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So wind turbines, often to be found at sea, farm the natural
energy of the wind and convert it into electricity to be used
on the land via a dynamo. But it is well known that energy
requirements fluctuate according to time of day and other
variables which the wind is largely oblivious to, meaning
power has to be stored or wasted when demand is low. Some
hyrdopower systems even pump water up a
mountain during off-peak times, storing it as potential
to unleash at peak times, though this clearly doesn't
a green solution.
Perhaps the answer could involve storing the energy inside
turbines themselves? If you look at them, the are like giant
straws, while the windmill at the top likely has the power to
suck water up through that straw to the top.
While demand is low, the turbines can switch modes and
pump, sucking sea water up inside
its shaft to be stored there. Later, when electricity is
required and the wind is dormant, the water can simply be
flushed down, turning another dynamo inside, with the flow
according to how much energy we need. Additional tanks or
height could be added to the top to accommodate extra
water. The turbines now essentially have their own
storing potential energy at its source for use at our
||A useful weight of water at a useful height will put
enormous additional strain on the supporting structure of
the wind turbine.
||A pump and a hydro-turbine built into each wind turbine
will involve much duplication of moving parts, many of
those moving parts being in constant contact with
corrosive salt water, even when not in use.
||The bulk of the structure which holds the head of water
may be so great as to impair the airflow on which the
wind turbines depend.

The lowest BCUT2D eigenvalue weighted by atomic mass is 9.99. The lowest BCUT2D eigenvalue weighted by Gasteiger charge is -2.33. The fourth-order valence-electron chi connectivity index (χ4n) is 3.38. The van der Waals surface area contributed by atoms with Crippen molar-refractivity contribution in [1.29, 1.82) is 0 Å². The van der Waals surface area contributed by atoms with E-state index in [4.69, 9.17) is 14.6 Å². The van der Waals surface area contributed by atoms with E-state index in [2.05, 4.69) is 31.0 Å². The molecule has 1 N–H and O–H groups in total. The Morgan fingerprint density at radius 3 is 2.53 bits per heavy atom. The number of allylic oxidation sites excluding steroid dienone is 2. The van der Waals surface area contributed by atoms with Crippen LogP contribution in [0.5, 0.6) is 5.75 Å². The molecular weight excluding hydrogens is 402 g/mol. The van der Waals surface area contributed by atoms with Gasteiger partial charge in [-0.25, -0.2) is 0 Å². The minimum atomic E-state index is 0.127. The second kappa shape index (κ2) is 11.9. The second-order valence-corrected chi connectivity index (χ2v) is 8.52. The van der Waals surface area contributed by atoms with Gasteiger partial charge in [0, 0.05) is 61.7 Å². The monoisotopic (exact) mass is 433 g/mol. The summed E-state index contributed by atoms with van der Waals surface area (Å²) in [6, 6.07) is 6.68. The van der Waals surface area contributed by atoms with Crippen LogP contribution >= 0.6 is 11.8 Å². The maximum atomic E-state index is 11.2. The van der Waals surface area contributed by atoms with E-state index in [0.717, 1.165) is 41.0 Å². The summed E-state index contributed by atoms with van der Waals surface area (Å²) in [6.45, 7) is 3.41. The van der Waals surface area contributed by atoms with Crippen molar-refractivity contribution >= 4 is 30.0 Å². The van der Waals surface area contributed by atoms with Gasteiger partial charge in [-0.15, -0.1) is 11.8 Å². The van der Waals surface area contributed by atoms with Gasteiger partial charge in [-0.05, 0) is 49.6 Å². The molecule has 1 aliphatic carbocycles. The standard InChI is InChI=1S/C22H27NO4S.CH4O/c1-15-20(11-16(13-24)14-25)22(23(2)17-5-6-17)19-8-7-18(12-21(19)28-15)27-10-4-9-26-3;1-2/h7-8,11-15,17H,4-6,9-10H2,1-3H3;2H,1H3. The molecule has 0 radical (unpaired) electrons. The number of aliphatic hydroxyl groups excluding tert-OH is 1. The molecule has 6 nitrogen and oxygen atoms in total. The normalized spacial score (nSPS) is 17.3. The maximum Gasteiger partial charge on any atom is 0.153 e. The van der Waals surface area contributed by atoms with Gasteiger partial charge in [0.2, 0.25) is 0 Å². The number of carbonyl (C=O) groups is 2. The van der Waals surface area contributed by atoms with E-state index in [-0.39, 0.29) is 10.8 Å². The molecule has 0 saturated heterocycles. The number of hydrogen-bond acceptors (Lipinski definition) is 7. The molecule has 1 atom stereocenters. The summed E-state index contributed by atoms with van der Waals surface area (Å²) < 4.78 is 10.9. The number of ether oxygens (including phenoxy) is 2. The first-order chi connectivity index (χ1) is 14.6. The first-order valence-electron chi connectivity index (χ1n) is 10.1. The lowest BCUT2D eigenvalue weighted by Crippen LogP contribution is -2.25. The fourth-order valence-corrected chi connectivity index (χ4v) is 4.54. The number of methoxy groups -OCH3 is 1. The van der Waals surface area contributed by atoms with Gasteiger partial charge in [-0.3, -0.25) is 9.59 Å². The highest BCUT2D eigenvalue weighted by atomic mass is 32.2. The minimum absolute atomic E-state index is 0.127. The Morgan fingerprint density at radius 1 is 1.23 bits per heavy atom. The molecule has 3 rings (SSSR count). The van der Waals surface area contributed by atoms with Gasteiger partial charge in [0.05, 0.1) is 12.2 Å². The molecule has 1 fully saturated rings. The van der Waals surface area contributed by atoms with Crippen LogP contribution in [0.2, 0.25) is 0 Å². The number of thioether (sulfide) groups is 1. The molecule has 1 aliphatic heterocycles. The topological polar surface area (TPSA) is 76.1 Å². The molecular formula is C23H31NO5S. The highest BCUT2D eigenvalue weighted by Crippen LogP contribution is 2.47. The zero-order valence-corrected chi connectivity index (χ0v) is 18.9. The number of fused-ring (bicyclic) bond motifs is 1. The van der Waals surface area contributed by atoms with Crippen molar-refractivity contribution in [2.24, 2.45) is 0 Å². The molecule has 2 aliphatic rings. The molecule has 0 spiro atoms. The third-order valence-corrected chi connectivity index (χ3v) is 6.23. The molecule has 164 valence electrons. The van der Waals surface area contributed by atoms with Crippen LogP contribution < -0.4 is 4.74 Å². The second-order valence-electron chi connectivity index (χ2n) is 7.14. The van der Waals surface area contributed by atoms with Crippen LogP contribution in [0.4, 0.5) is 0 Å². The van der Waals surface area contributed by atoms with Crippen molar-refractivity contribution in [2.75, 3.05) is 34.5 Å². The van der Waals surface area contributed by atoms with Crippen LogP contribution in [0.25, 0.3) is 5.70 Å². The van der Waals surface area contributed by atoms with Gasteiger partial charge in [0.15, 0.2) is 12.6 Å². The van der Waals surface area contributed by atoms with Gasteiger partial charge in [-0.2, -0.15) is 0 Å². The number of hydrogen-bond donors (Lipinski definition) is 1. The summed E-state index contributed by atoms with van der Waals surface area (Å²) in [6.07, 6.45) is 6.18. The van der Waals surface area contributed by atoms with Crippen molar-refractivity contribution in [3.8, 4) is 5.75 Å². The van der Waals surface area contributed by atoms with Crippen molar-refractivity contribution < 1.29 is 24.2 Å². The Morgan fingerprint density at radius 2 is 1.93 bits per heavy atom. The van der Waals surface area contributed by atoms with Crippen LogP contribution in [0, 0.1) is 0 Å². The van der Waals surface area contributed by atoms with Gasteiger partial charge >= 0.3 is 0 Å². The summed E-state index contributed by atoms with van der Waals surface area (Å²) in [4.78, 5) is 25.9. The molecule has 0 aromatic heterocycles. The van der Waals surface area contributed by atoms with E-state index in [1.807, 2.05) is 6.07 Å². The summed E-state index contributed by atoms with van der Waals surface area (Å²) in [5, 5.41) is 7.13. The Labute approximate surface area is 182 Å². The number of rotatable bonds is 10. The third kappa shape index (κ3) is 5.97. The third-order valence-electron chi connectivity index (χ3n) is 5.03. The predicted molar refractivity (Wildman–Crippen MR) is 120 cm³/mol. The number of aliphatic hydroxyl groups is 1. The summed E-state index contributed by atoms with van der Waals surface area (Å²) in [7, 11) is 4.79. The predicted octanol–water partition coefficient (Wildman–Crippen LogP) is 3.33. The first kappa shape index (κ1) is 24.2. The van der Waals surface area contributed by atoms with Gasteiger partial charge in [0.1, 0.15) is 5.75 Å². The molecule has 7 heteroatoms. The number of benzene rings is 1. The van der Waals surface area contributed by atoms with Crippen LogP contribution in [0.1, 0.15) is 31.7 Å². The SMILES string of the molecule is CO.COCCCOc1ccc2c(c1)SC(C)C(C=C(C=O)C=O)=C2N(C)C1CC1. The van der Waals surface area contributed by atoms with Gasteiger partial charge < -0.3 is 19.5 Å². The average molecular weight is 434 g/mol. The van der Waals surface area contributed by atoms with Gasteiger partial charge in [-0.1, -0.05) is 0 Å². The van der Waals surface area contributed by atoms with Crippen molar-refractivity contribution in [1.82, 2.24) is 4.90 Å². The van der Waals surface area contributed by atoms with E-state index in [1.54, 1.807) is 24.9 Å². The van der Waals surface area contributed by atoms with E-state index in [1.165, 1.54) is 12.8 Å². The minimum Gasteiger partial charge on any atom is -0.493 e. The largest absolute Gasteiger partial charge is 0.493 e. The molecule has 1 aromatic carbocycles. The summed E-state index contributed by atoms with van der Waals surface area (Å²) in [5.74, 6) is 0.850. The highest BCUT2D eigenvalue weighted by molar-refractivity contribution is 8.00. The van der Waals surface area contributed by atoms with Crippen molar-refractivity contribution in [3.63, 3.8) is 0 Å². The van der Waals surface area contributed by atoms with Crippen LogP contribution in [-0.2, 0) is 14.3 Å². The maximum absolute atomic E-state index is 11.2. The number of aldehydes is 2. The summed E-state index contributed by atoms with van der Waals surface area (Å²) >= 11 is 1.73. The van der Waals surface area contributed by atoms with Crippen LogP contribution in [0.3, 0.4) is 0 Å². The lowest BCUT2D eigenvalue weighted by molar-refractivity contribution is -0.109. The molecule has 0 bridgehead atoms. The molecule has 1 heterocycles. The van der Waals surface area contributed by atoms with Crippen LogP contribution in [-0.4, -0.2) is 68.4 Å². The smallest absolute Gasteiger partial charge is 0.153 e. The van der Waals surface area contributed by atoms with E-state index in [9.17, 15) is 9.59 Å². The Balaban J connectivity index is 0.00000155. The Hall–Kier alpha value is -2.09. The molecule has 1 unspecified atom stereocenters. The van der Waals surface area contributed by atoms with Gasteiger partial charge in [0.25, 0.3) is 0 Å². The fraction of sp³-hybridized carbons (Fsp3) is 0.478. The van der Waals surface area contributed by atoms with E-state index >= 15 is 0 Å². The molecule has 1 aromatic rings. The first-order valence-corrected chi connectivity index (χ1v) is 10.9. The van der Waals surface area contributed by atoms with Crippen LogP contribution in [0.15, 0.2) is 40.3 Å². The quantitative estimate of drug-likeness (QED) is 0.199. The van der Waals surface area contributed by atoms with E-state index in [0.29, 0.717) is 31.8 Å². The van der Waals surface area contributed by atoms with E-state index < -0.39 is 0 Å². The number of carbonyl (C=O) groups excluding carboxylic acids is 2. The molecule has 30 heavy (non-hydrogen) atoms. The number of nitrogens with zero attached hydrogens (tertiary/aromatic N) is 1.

||Is it possible that all the turbines of a given wind farm
might share a single "water tower" with a single pump and
a single hydroelectric generator? Is it possible that they
could all be mechanically connected to this single
structure without extravagant wastage of energy in
mechanical transmission, using yet more high-precision
components which, again, must be protected against the
||If not, then you might be better off just drawing
electrical current from the wind turbines, which would
then drive a pump at some quite separate hydroelectric
||[pertinax]; on the one hand, a pump is a turbine, so you
could just have the one & run it in the required direction.
On the other; yes, it would probably be more efficient to
have a "separate" hydro-battery system, driven
electrically by the wind-turbines.
||This idea would work better upside-down, pumping air into big underwater diving-bell-like contraptions.
||I'm listening: how do you then extract the energy from the
||The "big bubble" is created by and maintained
under pressure. Releasing that pressure can drive a
||The only criticism is would it be easier to just take
that excess energy and pump the water into a lake
inland to store the water?
||Just saying that the water storage tanks on the
windmills would be pricey.
||Or you pump the water out of the diving bell and then its exactly like this idea but the opposite
||//This idea would work better upside-down,
pumping air into big underwater diving-bell-like
||That's brilliant! Cheap and workable.
||But instead of a diving bell, or external tanks, turn the
whole thing into a
cylinder under water to utilize that water
pressure as a storage device. Taking the base,
which is presumably hollow anyway, shaping it into
a cylinder open to the ocean at the base. When
you need to recover that stored energy, just let
the water pressure push that cylinder back up.
||Thing is, you could dig a deep well and have that
cylinder go down hundreds of feet and have pipes
feeding the pressurized water to the base. That
pressure would increase the deeper the well.